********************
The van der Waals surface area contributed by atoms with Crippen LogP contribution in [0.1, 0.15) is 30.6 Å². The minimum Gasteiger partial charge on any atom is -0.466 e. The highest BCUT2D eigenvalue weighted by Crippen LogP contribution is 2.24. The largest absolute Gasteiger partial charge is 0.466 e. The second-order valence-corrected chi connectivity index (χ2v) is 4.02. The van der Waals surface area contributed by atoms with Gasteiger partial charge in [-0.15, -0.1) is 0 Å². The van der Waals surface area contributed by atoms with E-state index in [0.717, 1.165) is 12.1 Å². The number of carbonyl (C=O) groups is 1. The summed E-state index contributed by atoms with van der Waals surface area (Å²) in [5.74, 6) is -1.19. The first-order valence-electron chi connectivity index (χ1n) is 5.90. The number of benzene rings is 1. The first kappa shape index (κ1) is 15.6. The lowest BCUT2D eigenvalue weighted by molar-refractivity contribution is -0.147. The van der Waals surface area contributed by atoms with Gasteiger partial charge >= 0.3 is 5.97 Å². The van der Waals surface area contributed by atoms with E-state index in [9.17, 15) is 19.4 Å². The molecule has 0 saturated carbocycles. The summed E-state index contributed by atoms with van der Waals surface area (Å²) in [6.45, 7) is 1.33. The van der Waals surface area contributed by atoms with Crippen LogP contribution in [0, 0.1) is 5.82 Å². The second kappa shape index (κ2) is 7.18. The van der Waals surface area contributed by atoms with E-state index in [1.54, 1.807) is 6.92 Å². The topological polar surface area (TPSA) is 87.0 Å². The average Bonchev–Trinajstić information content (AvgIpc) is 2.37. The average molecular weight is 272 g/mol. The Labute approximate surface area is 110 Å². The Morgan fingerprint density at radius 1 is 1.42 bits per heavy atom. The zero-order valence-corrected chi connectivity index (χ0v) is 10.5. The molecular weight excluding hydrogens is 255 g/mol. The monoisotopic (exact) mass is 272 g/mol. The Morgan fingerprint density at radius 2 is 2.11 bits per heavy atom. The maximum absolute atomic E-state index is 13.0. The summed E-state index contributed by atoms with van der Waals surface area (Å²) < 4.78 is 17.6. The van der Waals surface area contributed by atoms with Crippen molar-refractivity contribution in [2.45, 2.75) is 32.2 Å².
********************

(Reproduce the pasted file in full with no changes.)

The van der Waals surface area contributed by atoms with Crippen LogP contribution in [0.1, 0.15) is 30.6 Å². The minimum Gasteiger partial charge on any atom is -0.466 e. The highest BCUT2D eigenvalue weighted by Crippen LogP contribution is 2.24. The largest absolute Gasteiger partial charge is 0.466 e. The second-order valence-corrected chi connectivity index (χ2v) is 4.02. The van der Waals surface area contributed by atoms with Gasteiger partial charge in [-0.15, -0.1) is 0 Å². The van der Waals surface area contributed by atoms with E-state index in [0.717, 1.165) is 12.1 Å². The number of carbonyl (C=O) groups is 1. The summed E-state index contributed by atoms with van der Waals surface area (Å²) in [5.74, 6) is -1.19. The first-order valence-electron chi connectivity index (χ1n) is 5.90. The number of benzene rings is 1. The first kappa shape index (κ1) is 15.6. The lowest BCUT2D eigenvalue weighted by molar-refractivity contribution is -0.147. The van der Waals surface area contributed by atoms with Gasteiger partial charge >= 0.3 is 5.97 Å². The van der Waals surface area contributed by atoms with E-state index in [9.17, 15) is 19.4 Å². The molecule has 0 saturated carbocycles. The summed E-state index contributed by atoms with van der Waals surface area (Å²) in [6.45, 7) is 1.33. The van der Waals surface area contributed by atoms with Crippen LogP contribution in [0, 0.1) is 5.82 Å². The second kappa shape index (κ2) is 7.18. The van der Waals surface area contributed by atoms with E-state index in [1.54, 1.807) is 6.92 Å². The topological polar surface area (TPSA) is 87.0 Å². The average Bonchev–Trinajstić information content (AvgIpc) is 2.37. The average molecular weight is 272 g/mol. The Labute approximate surface area is 110 Å². The Morgan fingerprint density at radius 1 is 1.42 bits per heavy atom. The zero-order valence-corrected chi connectivity index (χ0v) is 10.5. The molecular weight excluding hydrogens is 255 g/mol. The monoisotopic (exact) mass is 272 g/mol. The Morgan fingerprint density at radius 2 is 2.11 bits per heavy atom. The maximum absolute atomic E-state index is 13.0. The summed E-state index contributed by atoms with van der Waals surface area (Å²) < 4.78 is 17.6. The van der Waals surface area contributed by atoms with Crippen molar-refractivity contribution in [2.45, 2.75) is 32.2 Å².